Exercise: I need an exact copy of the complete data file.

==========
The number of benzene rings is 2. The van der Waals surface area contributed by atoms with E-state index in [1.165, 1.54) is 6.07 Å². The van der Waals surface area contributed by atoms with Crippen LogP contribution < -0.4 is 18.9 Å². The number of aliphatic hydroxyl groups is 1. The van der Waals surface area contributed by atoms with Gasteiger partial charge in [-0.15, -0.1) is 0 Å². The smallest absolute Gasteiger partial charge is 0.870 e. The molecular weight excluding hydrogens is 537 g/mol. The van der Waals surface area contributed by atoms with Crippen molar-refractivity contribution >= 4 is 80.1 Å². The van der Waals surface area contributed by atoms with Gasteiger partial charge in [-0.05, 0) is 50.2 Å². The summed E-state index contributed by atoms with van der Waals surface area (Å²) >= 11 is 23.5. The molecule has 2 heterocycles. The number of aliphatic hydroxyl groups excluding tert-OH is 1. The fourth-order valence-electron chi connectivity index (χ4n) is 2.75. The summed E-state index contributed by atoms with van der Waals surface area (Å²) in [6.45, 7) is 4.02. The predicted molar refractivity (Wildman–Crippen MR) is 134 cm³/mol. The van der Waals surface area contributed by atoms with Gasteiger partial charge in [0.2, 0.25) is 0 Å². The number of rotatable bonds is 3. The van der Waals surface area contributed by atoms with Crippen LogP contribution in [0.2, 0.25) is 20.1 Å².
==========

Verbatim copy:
The number of benzene rings is 2. The van der Waals surface area contributed by atoms with E-state index in [1.165, 1.54) is 6.07 Å². The van der Waals surface area contributed by atoms with Crippen LogP contribution < -0.4 is 18.9 Å². The number of aliphatic hydroxyl groups is 1. The van der Waals surface area contributed by atoms with Gasteiger partial charge in [-0.15, -0.1) is 0 Å². The smallest absolute Gasteiger partial charge is 0.870 e. The molecular weight excluding hydrogens is 537 g/mol. The van der Waals surface area contributed by atoms with Crippen molar-refractivity contribution >= 4 is 80.1 Å². The van der Waals surface area contributed by atoms with Gasteiger partial charge in [-0.05, 0) is 50.2 Å². The summed E-state index contributed by atoms with van der Waals surface area (Å²) >= 11 is 23.5. The molecule has 2 heterocycles. The number of aliphatic hydroxyl groups excluding tert-OH is 1. The fourth-order valence-electron chi connectivity index (χ4n) is 2.75. The summed E-state index contributed by atoms with van der Waals surface area (Å²) in [6.45, 7) is 4.02. The predicted molar refractivity (Wildman–Crippen MR) is 134 cm³/mol. The van der Waals surface area contributed by atoms with Gasteiger partial charge in [0.2, 0.25) is 0 Å². The number of rotatable bonds is 3. The van der Waals surface area contributed by atoms with Crippen LogP contribution in [0.2, 0.25) is 20.1 Å².